Sir Garfied Sobers (WI) – 8035 runs @ 57.78, 235 wickets @ 34.03 – The Alpha-male of cricket, enough said! For twenty years, Garry Sobers did what schoolboys dream of. His batting average is well clear of some of the modern day batting ‘greats’ like Tendulkar, Ponting, Lara, Kallis and Sangakkara, despite an uncompromisingly attacking playing style which was much more Sehwag or Gilchrist. His record of highest individual test score stood for 35 years. He could open the bowling with his fast-medium, wreck the middle order with his wrist spin or even left-arm orthodox. And then there was the fielder! Equally brilliant whether defining sharp reflexes at gully, short leg, covering ground with feline grace in cover or point, or rocketing throws from deep he could do it all, and boss it. The first man to hit six sixes in an over at top level cricket, so brilliant was his 254 against the Australia playing for Rest of the World that Bradman crowned it the ‘best innings ever played in Australia’.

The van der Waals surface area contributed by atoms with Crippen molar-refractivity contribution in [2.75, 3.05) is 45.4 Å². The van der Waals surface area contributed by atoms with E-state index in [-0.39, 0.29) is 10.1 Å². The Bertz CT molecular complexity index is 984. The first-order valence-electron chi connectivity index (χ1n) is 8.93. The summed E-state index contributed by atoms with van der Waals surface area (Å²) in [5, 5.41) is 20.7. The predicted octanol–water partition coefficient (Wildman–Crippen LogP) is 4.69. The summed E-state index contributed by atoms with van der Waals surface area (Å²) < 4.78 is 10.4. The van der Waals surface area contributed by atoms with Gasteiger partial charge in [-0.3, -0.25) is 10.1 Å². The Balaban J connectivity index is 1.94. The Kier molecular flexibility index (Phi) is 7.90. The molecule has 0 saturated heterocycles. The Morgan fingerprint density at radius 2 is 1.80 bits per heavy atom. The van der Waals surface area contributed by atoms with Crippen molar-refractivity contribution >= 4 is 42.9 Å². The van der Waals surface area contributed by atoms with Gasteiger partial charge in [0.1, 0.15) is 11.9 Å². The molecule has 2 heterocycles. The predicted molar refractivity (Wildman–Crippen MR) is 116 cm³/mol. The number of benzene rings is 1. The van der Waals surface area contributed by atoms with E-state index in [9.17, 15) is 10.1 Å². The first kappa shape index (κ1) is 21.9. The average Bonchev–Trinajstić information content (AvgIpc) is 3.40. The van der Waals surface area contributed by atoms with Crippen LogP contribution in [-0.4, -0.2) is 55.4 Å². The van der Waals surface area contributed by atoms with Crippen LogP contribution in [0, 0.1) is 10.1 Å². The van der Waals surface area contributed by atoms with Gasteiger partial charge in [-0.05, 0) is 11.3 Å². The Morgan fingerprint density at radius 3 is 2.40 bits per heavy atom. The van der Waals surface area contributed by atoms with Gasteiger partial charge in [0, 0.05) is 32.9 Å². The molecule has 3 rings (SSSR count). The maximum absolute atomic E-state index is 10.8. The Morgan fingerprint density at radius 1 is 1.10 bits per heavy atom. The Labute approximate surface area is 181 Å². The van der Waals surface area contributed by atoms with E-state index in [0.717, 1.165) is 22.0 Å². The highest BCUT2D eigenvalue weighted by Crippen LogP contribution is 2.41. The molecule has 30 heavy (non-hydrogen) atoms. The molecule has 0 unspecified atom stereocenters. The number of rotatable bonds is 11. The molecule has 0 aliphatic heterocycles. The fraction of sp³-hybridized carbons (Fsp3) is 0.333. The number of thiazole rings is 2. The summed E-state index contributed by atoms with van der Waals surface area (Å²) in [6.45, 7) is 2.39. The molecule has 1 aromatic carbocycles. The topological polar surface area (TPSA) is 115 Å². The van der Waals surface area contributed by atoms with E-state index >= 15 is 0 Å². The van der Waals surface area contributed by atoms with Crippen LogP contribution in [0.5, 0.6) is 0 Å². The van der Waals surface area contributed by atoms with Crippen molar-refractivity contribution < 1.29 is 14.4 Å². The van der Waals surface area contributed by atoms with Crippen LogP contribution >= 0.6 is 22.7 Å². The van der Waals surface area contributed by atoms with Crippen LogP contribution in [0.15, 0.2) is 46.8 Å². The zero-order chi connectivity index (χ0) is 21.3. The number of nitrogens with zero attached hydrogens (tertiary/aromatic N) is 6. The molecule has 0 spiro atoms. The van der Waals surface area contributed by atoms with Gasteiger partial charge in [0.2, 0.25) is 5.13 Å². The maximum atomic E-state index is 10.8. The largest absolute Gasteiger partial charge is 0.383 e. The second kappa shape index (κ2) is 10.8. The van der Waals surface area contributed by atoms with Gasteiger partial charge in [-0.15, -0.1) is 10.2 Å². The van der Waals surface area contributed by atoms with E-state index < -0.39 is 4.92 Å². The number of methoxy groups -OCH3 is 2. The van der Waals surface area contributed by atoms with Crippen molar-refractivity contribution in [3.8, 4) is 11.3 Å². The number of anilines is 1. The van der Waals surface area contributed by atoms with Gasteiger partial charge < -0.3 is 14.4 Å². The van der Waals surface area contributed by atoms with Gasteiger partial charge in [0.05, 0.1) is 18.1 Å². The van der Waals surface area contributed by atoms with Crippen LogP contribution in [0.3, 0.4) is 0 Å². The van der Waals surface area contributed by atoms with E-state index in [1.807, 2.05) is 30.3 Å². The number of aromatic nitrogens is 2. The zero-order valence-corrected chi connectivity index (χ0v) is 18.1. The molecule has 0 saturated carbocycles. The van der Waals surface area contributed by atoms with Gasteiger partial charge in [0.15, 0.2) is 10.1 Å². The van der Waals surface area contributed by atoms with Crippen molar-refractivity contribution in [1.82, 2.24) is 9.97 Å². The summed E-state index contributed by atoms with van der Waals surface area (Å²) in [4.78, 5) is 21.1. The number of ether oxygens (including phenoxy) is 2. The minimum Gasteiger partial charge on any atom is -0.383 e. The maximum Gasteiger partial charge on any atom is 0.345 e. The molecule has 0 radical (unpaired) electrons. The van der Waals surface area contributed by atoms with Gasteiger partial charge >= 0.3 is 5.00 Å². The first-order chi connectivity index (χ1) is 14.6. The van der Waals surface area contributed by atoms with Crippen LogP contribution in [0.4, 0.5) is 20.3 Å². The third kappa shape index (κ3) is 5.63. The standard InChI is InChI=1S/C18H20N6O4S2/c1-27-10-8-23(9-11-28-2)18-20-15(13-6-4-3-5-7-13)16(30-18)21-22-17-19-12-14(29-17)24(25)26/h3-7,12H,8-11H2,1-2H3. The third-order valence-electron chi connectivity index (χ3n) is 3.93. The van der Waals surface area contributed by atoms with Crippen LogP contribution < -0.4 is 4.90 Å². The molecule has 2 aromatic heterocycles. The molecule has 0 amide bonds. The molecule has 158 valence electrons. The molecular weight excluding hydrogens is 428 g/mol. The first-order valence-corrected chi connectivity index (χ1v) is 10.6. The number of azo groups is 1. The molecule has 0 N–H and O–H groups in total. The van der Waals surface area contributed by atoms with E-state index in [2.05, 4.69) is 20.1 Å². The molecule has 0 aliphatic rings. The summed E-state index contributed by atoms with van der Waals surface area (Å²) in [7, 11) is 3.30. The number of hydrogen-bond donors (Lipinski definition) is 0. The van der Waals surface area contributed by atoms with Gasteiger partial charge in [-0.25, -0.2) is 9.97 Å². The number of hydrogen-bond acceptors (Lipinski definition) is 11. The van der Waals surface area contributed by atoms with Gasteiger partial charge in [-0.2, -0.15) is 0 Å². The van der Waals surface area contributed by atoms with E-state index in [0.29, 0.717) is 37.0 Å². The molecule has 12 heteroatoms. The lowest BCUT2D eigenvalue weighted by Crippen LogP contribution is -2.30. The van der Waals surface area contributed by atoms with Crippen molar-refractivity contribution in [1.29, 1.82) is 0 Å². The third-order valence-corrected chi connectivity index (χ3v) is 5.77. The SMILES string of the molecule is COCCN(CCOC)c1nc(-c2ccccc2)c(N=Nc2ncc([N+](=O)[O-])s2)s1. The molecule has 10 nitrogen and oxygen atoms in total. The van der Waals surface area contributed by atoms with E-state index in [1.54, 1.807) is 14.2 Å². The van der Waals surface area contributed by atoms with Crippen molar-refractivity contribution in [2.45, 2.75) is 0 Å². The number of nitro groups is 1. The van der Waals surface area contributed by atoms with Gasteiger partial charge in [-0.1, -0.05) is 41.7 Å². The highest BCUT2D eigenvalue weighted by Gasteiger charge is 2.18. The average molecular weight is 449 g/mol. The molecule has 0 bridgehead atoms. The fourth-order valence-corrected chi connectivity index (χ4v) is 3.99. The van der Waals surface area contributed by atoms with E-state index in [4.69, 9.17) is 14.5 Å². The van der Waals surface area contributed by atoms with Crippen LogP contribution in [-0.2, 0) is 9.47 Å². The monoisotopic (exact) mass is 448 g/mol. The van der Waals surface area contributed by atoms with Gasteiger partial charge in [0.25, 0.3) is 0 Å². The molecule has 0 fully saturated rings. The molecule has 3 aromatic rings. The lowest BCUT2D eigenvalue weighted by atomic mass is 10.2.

Adam Gilchrist (AUS) – 5570 runs @47.60, 416 dismissals (2.178/match) – There are keeper-batsmen, and then was Gilchrist. He came into a powerful Australian side with the legacy of Marsh and Healy weighing heavy in popular memory. His response was steamroll allcomers with a test match batting strike-rate of 82, at various points holding the record for most sixes hit in test cricket, most dismissals by a keeper (his dismissals/ match ratio is still the highest in the history!) and becoming the most dreaded number seven in the history of the game. Despite a sensational ODI century in World Cup final (2007) it was his test batting average coupled with his keeping credentials which heralded an era where wicketkeepers were expected to perform on either side of the stumps. His presence turned Australia into an overpowering outfit which twice racked up sixteen consecutive test victories. Forever the selfless deputy, when chances came he captained Australia with distinction too, winning them the ‘Final Frontier’ which Waugh, Taylor and Ponting could not conquer. Most of all he played it ‘fair’, always willing to ‘walk’ whether it was a club match or a World cup semifinal.